Dubai and the United Arab Emirates has seen a recent influx of street art and artists. However, those working beyond preordained areas, outside the law and within a true graffati tradition, still surprisingly few. One of the only such street artists is known Arcadia Blank. Though rare and often illegal, the artist’s work has garnered the support of many locals by forgoing trite tagging for short thought provoking maxims. The short text pieces touch on religion, politics, globalization, media, and a range of other matters with an intriguing mix of sarcasm and sincerity. Further, Arcadia often utilizes temporary structures, which not only minimize private property damage but also is especially appropriate to the artwork’s style.
This giant snaking sculpture is the Funnel Tunnel by artist Patrick Renner. The temporary sculpture was commissioned by Art League Houston and sits on the esplanade across from their building. Renner’s Funnel Tunnel stretches for 180 feet, open as a giant funnel at one end and tapering to a sharp point at the other. The structure was created using steel and reclaimed wood. The ALH explains, “the sculpture reflects the creative people and businesses in the Montrose area, and is the first of its kind in Houston.” [via]
Las fall street artists MOMO and El Tono were invited collaborate on a project for the Bien Urbain festival in France. Both artists often work with an abstract painted style. For their collaboration, though, the artists added a third dimension. Using pieces of wood, the artists filled gaps in walls and windows throughout the city. Instead of being unused negative space, the gaps were transformed into a framing device for these abstract compositions. Simple but elegant, the series is illustrative of innovative trends in street on new approaches to interacting with the urban environment.
Europe-Europe is a series of porcelain figurines created by the collective AES+F – a group made up of the artists Tatiana Arzamasova, Lev Evzovitch, Evgeny Svyatsky, and Vladimir Fridkes. A first quick glance they may seem like typical decorative figurines. However, it soon becomes clear that something is terribly/wonderfully wrong. The collection, exhibited together in a case, seems like an orgy – people caught in various sexual situations.
Yet, something else makes this series especially interesting: the characters are often thought of disliking or even hating each other in real life situations. A Neo-Nazi strokes the locks of a Hasidic Jewish boy, sweat shop workers pet their capitalist supervisor, a police officer fondles a rioter. While these can easily be read as a playful and optimistic depiction of global unity, a sinister feeling lingers on these figurines. It seems as likely that these hateful feelings are depicted as a sexual tension. Political power struggles are illustrated as sexual power struggles.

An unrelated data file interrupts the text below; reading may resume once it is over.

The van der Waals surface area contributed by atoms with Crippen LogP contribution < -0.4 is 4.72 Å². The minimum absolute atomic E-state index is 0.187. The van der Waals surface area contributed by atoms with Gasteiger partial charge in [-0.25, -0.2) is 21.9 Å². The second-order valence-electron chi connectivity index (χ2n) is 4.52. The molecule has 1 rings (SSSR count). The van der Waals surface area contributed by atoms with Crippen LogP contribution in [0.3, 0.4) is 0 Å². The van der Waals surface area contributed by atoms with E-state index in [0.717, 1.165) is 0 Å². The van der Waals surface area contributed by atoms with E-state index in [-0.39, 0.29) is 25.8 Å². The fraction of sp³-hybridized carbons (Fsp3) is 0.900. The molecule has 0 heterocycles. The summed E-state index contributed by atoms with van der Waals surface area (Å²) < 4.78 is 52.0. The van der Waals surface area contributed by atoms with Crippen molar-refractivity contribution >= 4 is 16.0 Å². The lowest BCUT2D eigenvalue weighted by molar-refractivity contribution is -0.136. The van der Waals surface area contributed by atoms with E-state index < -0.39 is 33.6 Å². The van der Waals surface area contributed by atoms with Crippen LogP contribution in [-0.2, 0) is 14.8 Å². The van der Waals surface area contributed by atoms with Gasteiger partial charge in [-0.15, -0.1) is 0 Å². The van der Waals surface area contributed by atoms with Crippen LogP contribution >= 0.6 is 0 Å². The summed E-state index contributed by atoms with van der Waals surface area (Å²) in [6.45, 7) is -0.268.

Carlo Van de Roer‘s Portrait Machine series is a special kind of portrait photography. De Roer’s portraits are of friends, family, and well known personalities (you may have recognized Miranda July in the first photograph) with a Polaroid Aura Camera. Related to spirit photography, Aura photography uses electromagnetic readings to create the “auras” of colors in the photographs as well as a report explaining the reading. Though the process, readings, and reports are hardly scientific, they reveal much about how much we invest in portraiture. We continually attempt to translate an inner person from outer appearances, particular from a person’s face. The aura photography further reveals to what extent each person can be a mystery to another, even between those familiar to each other.
Spain based street artist Ruben Sanchez has a peculiar artistic style. His work can be found internationally (his latest, the top photograph, created in Dubai). However, his home of Spain can be found in his artwork anywhere its painted. Influences such as Picasso’s Cubism or Miro’s Surrealism are clear in his spray painted mural. He goes on to say of the influences that can be found in his work:
“If you dissect any of my artworks in an operating room you will find graphic design, tribal art, graffiti, cubism, skateboard culture, 90’s and 80’s music, flamenco, social situations and a kaleidoscope among others.”
Artist Alan Bur Johnson natural motifs often. However, this may be his work at its most creepy. Johnson’s Progeny series begins with photographs of winged insects. The photographs are transferred to transparencies and affixed to the wall using insect pins. Progeny allows viewers to inspect the insects up close, afford creatures we’d otherwise dispose of more time, and give some thought to taxonomy, the exercise of classification. Interestingly his statement says in part:
“Whether an image, memory or specimen, each is meticulously dissected, altered and restructured. Referencing physical structures and the pulse of living cycles, his work documents fleeting occurrences, which typically transpire unnoticed.”
The highly detailed paintings of Valerio Carrubba offer an unexpected combination of styles that strangely complement each other. His scenery and figures seem to emerge from a Renaissance and Baroque tradition. Mysterious hands pull and cut at the flesh revealing each subject’s inner anatomy in a nearly cold way very similar to modern anatomy atlases. The scene as a whole, however, bears the definite influence of surrealism. Carrubba works these various styles and aesthetic sensibilities as skillfully as the oil paint. The boundaries are seamless and carefully worked.